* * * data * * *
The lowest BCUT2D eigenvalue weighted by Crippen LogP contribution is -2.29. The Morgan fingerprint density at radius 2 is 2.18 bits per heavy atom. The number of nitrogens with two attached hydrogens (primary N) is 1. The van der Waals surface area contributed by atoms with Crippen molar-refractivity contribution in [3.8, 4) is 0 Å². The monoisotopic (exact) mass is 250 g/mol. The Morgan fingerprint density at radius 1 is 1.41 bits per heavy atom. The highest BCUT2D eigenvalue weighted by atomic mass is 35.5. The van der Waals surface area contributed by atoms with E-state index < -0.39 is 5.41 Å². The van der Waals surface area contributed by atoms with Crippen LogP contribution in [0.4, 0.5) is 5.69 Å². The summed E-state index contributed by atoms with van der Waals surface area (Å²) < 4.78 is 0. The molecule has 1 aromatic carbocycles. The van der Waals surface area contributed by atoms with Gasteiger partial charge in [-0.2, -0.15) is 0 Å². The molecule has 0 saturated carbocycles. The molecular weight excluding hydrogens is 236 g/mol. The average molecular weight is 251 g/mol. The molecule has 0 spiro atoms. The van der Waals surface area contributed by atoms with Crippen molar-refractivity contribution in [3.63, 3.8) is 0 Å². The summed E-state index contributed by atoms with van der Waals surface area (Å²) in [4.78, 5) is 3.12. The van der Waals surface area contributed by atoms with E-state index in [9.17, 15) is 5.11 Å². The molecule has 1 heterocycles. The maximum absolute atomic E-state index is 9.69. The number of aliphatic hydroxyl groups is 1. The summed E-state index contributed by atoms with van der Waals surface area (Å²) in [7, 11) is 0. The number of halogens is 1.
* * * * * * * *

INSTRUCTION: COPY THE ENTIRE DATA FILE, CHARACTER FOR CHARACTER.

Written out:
The lowest BCUT2D eigenvalue weighted by Crippen LogP contribution is -2.29. The Morgan fingerprint density at radius 2 is 2.18 bits per heavy atom. The number of nitrogens with two attached hydrogens (primary N) is 1. The van der Waals surface area contributed by atoms with Crippen molar-refractivity contribution in [3.8, 4) is 0 Å². The monoisotopic (exact) mass is 250 g/mol. The Morgan fingerprint density at radius 1 is 1.41 bits per heavy atom. The highest BCUT2D eigenvalue weighted by atomic mass is 35.5. The van der Waals surface area contributed by atoms with E-state index < -0.39 is 5.41 Å². The van der Waals surface area contributed by atoms with Crippen LogP contribution in [0.4, 0.5) is 5.69 Å². The summed E-state index contributed by atoms with van der Waals surface area (Å²) < 4.78 is 0. The molecule has 1 aromatic carbocycles. The van der Waals surface area contributed by atoms with Gasteiger partial charge in [-0.2, -0.15) is 0 Å². The molecule has 0 saturated carbocycles. The molecular weight excluding hydrogens is 236 g/mol. The average molecular weight is 251 g/mol. The molecule has 0 spiro atoms. The van der Waals surface area contributed by atoms with Crippen molar-refractivity contribution in [3.63, 3.8) is 0 Å². The summed E-state index contributed by atoms with van der Waals surface area (Å²) in [4.78, 5) is 3.12. The van der Waals surface area contributed by atoms with E-state index in [9.17, 15) is 5.11 Å². The molecule has 1 heterocycles. The maximum absolute atomic E-state index is 9.69. The number of aliphatic hydroxyl groups is 1. The summed E-state index contributed by atoms with van der Waals surface area (Å²) in [7, 11) is 0. The number of halogens is 1.